Why is it that 84% of Digital Transformations are failing? Why do only half of all digital initiatives reach the values promised during their creation? Why do only 18% of companies rate their use of digital technology as “very effective”?  Why do businesses fail to scale digital innovations beyond early pilot work? 

At SDSU’s Digital Innovation Laboratory (DiLab), faculty, staff, and students work together to address these questions and many more like them. With help from about 30 SDSU undergraduate and graduate students, DiLab explores how digital technology can improve learning, support entrepreneurs, and transform businesses. Students are given the opportunity to engage in research on relevant fields, with a focus on knowledge generation and dissemination. Michael Pesavento, a graduate student at SDSU and DiLab contributor, called the experience “Rewarding. DiLab provides students practical experience at every level of research and scholarship.”

“We’re working on research projects related to information systems, technology design, and digital applications, with a focus on human-centered digital transformation. The technologies we study range from social software to extended reality,” said Kaveh Abhari, an SDSU management information systems professor and DiLab director.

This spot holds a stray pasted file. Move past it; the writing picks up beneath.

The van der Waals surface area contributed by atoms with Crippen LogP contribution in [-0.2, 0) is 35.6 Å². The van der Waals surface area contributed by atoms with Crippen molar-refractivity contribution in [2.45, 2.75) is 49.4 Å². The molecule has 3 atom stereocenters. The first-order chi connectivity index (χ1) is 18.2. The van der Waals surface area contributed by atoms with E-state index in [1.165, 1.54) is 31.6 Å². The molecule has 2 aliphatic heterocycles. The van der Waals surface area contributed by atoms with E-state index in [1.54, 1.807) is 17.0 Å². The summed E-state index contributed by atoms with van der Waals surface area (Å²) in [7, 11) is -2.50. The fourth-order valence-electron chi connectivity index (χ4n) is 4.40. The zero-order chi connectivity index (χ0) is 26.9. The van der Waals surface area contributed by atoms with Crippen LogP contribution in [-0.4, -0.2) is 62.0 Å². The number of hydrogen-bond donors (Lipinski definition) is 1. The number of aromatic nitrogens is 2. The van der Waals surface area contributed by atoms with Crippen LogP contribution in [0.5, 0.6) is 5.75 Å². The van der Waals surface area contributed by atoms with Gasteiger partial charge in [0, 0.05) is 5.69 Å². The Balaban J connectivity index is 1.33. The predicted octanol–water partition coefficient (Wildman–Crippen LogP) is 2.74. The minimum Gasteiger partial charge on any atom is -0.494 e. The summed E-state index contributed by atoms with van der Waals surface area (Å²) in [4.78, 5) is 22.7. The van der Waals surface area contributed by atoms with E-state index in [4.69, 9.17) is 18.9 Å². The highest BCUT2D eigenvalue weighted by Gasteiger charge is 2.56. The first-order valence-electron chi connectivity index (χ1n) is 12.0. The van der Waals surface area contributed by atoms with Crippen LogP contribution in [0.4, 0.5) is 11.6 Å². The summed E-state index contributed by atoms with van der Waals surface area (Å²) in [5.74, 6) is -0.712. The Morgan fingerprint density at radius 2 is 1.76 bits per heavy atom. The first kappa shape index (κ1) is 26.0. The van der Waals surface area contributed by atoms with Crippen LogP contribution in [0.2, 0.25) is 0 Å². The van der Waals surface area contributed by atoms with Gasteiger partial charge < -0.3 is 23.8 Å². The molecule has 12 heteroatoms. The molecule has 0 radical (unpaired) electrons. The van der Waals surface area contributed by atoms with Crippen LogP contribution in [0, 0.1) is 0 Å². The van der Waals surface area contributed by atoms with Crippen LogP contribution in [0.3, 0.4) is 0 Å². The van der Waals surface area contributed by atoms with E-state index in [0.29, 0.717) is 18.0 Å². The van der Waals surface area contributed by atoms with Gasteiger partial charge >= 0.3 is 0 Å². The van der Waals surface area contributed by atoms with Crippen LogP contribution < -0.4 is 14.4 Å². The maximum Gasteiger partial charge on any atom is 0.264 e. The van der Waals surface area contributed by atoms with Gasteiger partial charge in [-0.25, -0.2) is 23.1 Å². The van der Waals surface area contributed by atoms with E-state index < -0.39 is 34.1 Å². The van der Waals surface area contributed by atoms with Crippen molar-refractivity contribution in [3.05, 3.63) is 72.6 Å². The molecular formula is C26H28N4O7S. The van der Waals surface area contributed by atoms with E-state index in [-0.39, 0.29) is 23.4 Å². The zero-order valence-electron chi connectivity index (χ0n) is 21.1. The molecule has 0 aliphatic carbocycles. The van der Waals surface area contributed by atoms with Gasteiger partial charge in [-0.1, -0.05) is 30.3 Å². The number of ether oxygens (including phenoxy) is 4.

Abhari established the lab in March 2019 to provide students and faculty with a collaborative environment where they can exchange ideas and knowledge to support high-impact, interdisciplinary research projects that support and promote digital innovation. 

Studying How Humans Interact with Technology

Researchers at DiLab are most interested in how humans interact with technology in differing environments and contexts. Abhari elaborates, “We study how new technologies are designed, implemented, and adopted to create values in different contexts from personal to professional, from educational to entrepreneurial.” 

The group currently has a number of research projects in the works, including:

  • Modeling human factors in digital transformation initiatives 
  • Developing a framework for the next generation of virtual reality educational software programs 
  • Assisting the U.S. Navy to develop programs to improve data literacy and the use of self-service analytics
  • Creating a guide on how sharing economy platforms, such as Airbnb, can respond to service failures
  • Examining the mixed-reality (XR) applications in architectural design
  • Designing smart mentor bot for platforms supporting digital entrepreneurs
  • Investigating how enterprise social network sites support innovation during the COVID-19 pandemic 
  • Theorizing digital mindfulness to manage smartphone addiction and improve smartphone user productivity

Using Technology for the Right Reasons

“Human-centered, accessible, and inclusive technology design allows broader digital transformation that improves how we teach, learn, do business, and serve the community,” said Abhari. “Digital transformation starts with individuals—neither technology nor strategy. Digital media can play a significant role in paving the way for digital transformation by promoting digital literacy and digital mindfulness—how we use digital technology to make the right decision at the right time for the right cause.”